There’s drama in the 48-Hour Film Project. It’s not just within the short films themselves, completed by the teams who write, shoot, score and edit them in just two days. Plenty of real-life drama also unfolds as teams rush to make a film from scratch — each having to incorporate the same character, same line of dialogue and same prop, along with a surprise genre, all doled out at the start of the weekend.
Anne Slatton, veteran participant of 48HFP and leader of Team UNCA, describes the “crazy drama” these constraints create. For example, if a film is submitted even 15 minutes late, the team is disqualified. “A couple of years ago we had a girl who’d broken her ankle the week before the competition,” Slatton says. “We’re pulling up with two minutes to spare and she tumbles out of the still-moving van, on her crutches, to run the film in.”
Such exuberance explains how Slatton led her team to victory last year, scooping up a Best Film Award in Asheville that entered her team’s film “The First Apple” into the culminating event of the 48HFP Tour: Filmapalooza. Since 2001, winning teams from more than 96 countries have gathered to compete for awards ranging from Best Director to Best Use of Prop to the crowning achievement of Best Film. And 10 of the best films from the tour will be screened at the Cannes Film Festival Short Film Corner in 2013.
Slatton’s winning moment last year is also screen-worthy. “I was getting up to leave, thinking I would beat the traffic out [of the venue where the winners were being announced]. I was actually grabbing my purse when they announced it. It was a total shock,” she says. Though unexpected, Team UNCA earned its laurels through four summers of tough competition.
A professor of film at UNCA since 2005, Slatton relishes the opportunity to gather students and alums each year to put their academic work into practice. 48HFP has proved an ideal arena for her students to hash out the technical skills that will serve them in later years, and to produce a complete project.
“It’s a huge adrenaline rush,” she explains, and recounts several light bulb moments that had only switched on for her team in the intense charge generated by two days of nonstop, real-time practice.
But the project is more than just a catalyst for film students. The inclusive dynamic keeps her coming back every year. “Teams can be everyone from a grandmother and her grandson to professional production companies,” she says.
Bruce Sales, who’s produced the event for the past two years, shares Slatton’s enthusiasm for the variety of teams the project attracts. “There’s a lot of people who want to make a film,” he says. “And this gives them the chance to go out and dig in.”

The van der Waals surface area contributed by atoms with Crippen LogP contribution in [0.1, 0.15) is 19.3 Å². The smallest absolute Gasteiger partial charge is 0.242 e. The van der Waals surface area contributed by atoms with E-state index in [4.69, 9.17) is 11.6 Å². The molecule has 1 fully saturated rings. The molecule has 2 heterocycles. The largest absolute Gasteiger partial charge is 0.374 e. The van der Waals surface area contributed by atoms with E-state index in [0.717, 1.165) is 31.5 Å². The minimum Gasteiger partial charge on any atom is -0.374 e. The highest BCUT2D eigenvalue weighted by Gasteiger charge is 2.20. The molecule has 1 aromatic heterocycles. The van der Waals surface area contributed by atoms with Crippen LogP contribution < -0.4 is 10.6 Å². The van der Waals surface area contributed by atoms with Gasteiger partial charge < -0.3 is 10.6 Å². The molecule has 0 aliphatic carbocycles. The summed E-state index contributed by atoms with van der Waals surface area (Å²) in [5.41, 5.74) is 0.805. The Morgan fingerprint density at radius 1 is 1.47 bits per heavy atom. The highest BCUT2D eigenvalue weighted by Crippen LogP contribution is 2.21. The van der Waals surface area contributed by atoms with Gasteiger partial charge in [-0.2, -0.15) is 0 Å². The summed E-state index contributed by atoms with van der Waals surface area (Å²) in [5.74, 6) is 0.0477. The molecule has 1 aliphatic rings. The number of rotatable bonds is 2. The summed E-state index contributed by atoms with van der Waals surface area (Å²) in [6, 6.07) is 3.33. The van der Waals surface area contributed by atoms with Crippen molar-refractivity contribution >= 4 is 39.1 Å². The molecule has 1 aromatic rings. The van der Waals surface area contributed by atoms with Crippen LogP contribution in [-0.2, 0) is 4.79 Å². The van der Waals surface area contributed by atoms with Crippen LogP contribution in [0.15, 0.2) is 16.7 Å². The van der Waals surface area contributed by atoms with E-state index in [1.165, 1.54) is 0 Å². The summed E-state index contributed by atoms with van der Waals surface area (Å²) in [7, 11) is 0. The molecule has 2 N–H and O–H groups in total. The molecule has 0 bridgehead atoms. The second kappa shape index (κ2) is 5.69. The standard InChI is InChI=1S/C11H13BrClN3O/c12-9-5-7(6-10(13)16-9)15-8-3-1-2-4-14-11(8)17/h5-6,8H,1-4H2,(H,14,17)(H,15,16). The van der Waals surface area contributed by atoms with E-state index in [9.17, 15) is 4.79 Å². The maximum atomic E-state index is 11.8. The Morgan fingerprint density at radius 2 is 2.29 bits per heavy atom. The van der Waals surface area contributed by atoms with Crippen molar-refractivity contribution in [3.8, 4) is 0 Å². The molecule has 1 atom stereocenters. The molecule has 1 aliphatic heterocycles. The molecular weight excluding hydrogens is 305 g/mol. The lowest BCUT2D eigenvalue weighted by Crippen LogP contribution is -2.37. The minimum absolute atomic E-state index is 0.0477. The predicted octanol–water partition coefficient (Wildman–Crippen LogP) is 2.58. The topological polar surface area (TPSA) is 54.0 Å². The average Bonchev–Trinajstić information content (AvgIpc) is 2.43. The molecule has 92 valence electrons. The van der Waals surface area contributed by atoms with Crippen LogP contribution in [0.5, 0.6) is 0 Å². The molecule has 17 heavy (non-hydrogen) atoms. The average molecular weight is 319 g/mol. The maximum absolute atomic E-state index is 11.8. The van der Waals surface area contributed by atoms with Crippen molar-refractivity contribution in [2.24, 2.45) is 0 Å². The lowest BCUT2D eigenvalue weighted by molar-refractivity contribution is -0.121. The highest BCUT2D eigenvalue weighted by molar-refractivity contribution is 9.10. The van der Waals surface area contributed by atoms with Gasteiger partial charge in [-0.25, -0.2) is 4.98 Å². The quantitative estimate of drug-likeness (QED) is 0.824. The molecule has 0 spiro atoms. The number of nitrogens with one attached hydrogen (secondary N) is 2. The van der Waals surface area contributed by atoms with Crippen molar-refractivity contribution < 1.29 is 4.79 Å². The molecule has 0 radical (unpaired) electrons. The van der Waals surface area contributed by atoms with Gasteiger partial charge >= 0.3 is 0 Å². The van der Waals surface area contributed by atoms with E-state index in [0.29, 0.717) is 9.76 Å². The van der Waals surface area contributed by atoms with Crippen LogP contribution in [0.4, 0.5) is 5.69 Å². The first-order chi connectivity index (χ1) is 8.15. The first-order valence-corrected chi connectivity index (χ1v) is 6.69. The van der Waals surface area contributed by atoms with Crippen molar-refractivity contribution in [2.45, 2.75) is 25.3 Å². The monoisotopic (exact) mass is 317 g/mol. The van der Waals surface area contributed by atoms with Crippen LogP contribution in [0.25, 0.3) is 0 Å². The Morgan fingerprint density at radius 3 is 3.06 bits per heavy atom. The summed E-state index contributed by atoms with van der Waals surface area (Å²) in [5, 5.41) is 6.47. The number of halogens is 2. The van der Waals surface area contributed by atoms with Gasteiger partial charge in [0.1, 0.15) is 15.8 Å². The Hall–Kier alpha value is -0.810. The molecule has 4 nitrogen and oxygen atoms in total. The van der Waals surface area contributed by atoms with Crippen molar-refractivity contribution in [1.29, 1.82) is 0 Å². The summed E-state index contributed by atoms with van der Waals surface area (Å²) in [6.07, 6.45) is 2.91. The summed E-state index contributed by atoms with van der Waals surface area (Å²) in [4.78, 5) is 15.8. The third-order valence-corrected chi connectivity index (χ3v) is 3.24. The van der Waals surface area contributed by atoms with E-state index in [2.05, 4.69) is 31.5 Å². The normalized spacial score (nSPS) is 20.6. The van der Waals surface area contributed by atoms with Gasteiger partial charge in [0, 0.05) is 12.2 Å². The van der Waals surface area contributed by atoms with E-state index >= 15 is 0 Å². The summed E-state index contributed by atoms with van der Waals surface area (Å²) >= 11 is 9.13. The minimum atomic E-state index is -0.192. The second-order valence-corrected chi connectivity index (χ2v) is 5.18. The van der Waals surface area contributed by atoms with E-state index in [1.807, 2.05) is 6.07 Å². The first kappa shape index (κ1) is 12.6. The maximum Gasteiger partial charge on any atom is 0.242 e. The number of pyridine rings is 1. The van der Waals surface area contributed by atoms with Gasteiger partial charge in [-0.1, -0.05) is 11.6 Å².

There’s a “methodical” team leader who, for the rest of year, is a part-time sheriff in Canton. There’s a young man who completed his film alone last year — and won the award for Best Cinematography as a first-time competitor. Both Slatton and Sales agree that the Project provides a unique opportunity for diverse talents to mingle in a community of filmmakers that is far-flung the rest of the year.
Sales knows firsthand about challenging time limits. Last year he took over the role of producer only a week before the Friday night kickoff. A sponsor since 2007, Sales attributes his success as producer to the trial-by-fire quality he’s seen inspire competitors. His advice for new and returning participants echoes his own experiences: “It’s more fun if you don’t know. Just wing it.”
There’s a lot of this sheer fun to be had. One year, having picked out a “Holiday Story” genre, Slatton’s team capitalized on a record wave of cicadas swarming Asheville to create a B-movie horror film that used the local plague to depict a Halloween gone awry. Slatton knows her students won’t soon forget slathering themselves with bloody stage makeup and battling the hordes of insects with gusto. She’s convinced of the value offered by the artistic heights brought out in a challenging situation. “It’s a great way to prove you can do it,” she says.
Sales expresses his pleasure and astonishment at the ever-increasing quality of the work — from screenwriting to scoring to editing — produced by local filmmakers during the weekend’s frenzy, saying, “It just keeps getting better and better.” Public screenings of the completed films run at the Asheville Brewing Company the week following the competition.
He considers opportunity itself to be the greatest boon the project offers to aspiring filmmakers. “Everyone wants to do great work,” Sales says. The 48-Hour Film Project gives Asheville’s amateur and professional filmmakers a whirlwind chance to do just that.
what: 48 Hour Film Project
where: Asheville Brewing Company (Competition: Coxe Avenue; Screening: Merrimon Avenue)
when: Competition: Friday, June 22 through Sunday, June 24 (Kickoff 5:30 p.m. Friday, June 22. Dropoff 7:30 p.m. Sunda, June 24. 48hourfilm.com/asheville)
Screenings: Tuesday, June 26, Wednesday June 27 (4 p.m, 7 p.m., 10 p.m. Price TBD. ashevillebrewing.com)